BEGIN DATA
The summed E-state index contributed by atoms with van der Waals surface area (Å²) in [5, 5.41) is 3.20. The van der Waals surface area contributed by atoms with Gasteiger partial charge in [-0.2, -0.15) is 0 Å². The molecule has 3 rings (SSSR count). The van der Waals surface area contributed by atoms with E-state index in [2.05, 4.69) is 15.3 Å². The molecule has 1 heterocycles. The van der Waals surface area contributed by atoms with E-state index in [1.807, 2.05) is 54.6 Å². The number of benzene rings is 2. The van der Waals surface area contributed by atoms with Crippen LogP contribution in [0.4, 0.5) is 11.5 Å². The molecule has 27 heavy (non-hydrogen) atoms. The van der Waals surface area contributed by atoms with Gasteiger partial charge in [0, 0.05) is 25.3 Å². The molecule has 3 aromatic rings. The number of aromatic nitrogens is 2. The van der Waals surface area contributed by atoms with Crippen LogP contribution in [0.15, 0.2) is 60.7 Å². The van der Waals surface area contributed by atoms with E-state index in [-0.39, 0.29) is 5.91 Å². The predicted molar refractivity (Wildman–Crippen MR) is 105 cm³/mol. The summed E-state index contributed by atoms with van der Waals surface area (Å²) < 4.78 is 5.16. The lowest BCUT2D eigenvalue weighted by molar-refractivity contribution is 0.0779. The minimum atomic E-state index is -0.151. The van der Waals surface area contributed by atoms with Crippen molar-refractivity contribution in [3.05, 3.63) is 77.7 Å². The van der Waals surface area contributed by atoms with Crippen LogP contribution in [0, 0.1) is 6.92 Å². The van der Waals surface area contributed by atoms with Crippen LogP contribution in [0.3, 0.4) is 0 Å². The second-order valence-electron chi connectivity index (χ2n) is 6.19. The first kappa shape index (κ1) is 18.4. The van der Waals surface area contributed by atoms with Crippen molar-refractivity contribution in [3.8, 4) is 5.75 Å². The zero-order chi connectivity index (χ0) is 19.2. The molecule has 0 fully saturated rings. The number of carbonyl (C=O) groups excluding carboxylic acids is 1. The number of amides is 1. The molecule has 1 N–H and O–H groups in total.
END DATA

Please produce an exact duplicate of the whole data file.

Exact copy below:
The summed E-state index contributed by atoms with van der Waals surface area (Å²) in [5, 5.41) is 3.20. The van der Waals surface area contributed by atoms with Gasteiger partial charge in [-0.2, -0.15) is 0 Å². The molecule has 3 rings (SSSR count). The van der Waals surface area contributed by atoms with E-state index in [2.05, 4.69) is 15.3 Å². The molecule has 1 heterocycles. The van der Waals surface area contributed by atoms with E-state index in [1.807, 2.05) is 54.6 Å². The number of benzene rings is 2. The van der Waals surface area contributed by atoms with Crippen LogP contribution in [0.4, 0.5) is 11.5 Å². The molecule has 27 heavy (non-hydrogen) atoms. The van der Waals surface area contributed by atoms with Gasteiger partial charge in [0, 0.05) is 25.3 Å². The molecule has 3 aromatic rings. The number of aromatic nitrogens is 2. The van der Waals surface area contributed by atoms with Crippen LogP contribution in [0.15, 0.2) is 60.7 Å². The van der Waals surface area contributed by atoms with E-state index in [-0.39, 0.29) is 5.91 Å². The predicted molar refractivity (Wildman–Crippen MR) is 105 cm³/mol. The summed E-state index contributed by atoms with van der Waals surface area (Å²) < 4.78 is 5.16. The lowest BCUT2D eigenvalue weighted by molar-refractivity contribution is 0.0779. The minimum atomic E-state index is -0.151. The van der Waals surface area contributed by atoms with Crippen molar-refractivity contribution in [3.05, 3.63) is 77.7 Å². The van der Waals surface area contributed by atoms with Crippen LogP contribution in [0, 0.1) is 6.92 Å². The van der Waals surface area contributed by atoms with Crippen LogP contribution in [0.3, 0.4) is 0 Å². The second-order valence-electron chi connectivity index (χ2n) is 6.19. The first kappa shape index (κ1) is 18.4. The van der Waals surface area contributed by atoms with Crippen molar-refractivity contribution in [3.8, 4) is 5.75 Å². The zero-order chi connectivity index (χ0) is 19.2. The molecule has 0 fully saturated rings. The number of carbonyl (C=O) groups excluding carboxylic acids is 1. The number of amides is 1. The molecule has 1 N–H and O–H groups in total.